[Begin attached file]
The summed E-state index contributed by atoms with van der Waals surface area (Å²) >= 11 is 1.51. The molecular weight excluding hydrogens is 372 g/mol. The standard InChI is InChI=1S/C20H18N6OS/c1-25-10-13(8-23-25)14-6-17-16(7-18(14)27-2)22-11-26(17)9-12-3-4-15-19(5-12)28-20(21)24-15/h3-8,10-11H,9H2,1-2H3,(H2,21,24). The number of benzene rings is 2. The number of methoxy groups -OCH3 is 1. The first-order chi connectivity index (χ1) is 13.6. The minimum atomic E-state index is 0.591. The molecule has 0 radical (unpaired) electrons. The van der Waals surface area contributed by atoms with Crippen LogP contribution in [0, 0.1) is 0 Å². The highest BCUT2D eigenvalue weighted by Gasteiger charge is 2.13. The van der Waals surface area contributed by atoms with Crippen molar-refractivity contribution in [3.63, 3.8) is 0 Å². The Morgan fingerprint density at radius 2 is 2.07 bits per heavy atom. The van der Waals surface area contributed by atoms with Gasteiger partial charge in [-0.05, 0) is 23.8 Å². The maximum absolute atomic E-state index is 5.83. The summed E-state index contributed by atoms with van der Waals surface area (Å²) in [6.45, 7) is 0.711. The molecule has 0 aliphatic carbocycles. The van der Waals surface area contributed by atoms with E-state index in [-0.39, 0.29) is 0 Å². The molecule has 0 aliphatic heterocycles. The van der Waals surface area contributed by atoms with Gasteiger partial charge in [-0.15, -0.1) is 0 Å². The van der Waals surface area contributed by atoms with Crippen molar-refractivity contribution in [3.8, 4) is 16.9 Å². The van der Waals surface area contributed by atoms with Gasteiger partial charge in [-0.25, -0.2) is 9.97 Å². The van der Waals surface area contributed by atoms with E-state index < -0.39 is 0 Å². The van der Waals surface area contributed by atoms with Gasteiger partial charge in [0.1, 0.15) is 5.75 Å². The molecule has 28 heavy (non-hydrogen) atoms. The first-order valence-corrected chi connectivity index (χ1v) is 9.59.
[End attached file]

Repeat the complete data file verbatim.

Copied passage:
The summed E-state index contributed by atoms with van der Waals surface area (Å²) >= 11 is 1.51. The molecular weight excluding hydrogens is 372 g/mol. The standard InChI is InChI=1S/C20H18N6OS/c1-25-10-13(8-23-25)14-6-17-16(7-18(14)27-2)22-11-26(17)9-12-3-4-15-19(5-12)28-20(21)24-15/h3-8,10-11H,9H2,1-2H3,(H2,21,24). The number of benzene rings is 2. The number of methoxy groups -OCH3 is 1. The first-order chi connectivity index (χ1) is 13.6. The minimum atomic E-state index is 0.591. The molecule has 0 radical (unpaired) electrons. The van der Waals surface area contributed by atoms with Crippen LogP contribution in [0, 0.1) is 0 Å². The highest BCUT2D eigenvalue weighted by Gasteiger charge is 2.13. The van der Waals surface area contributed by atoms with Crippen molar-refractivity contribution in [3.63, 3.8) is 0 Å². The Morgan fingerprint density at radius 2 is 2.07 bits per heavy atom. The van der Waals surface area contributed by atoms with Gasteiger partial charge in [-0.05, 0) is 23.8 Å². The maximum absolute atomic E-state index is 5.83. The summed E-state index contributed by atoms with van der Waals surface area (Å²) in [6.45, 7) is 0.711. The molecule has 0 aliphatic carbocycles. The van der Waals surface area contributed by atoms with E-state index in [-0.39, 0.29) is 0 Å². The molecule has 0 aliphatic heterocycles. The van der Waals surface area contributed by atoms with Gasteiger partial charge in [-0.15, -0.1) is 0 Å². The van der Waals surface area contributed by atoms with Crippen molar-refractivity contribution in [3.8, 4) is 16.9 Å². The van der Waals surface area contributed by atoms with Gasteiger partial charge in [-0.25, -0.2) is 9.97 Å². The van der Waals surface area contributed by atoms with E-state index < -0.39 is 0 Å². The van der Waals surface area contributed by atoms with Gasteiger partial charge in [0.1, 0.15) is 5.75 Å². The molecule has 28 heavy (non-hydrogen) atoms. The first-order valence-corrected chi connectivity index (χ1v) is 9.59.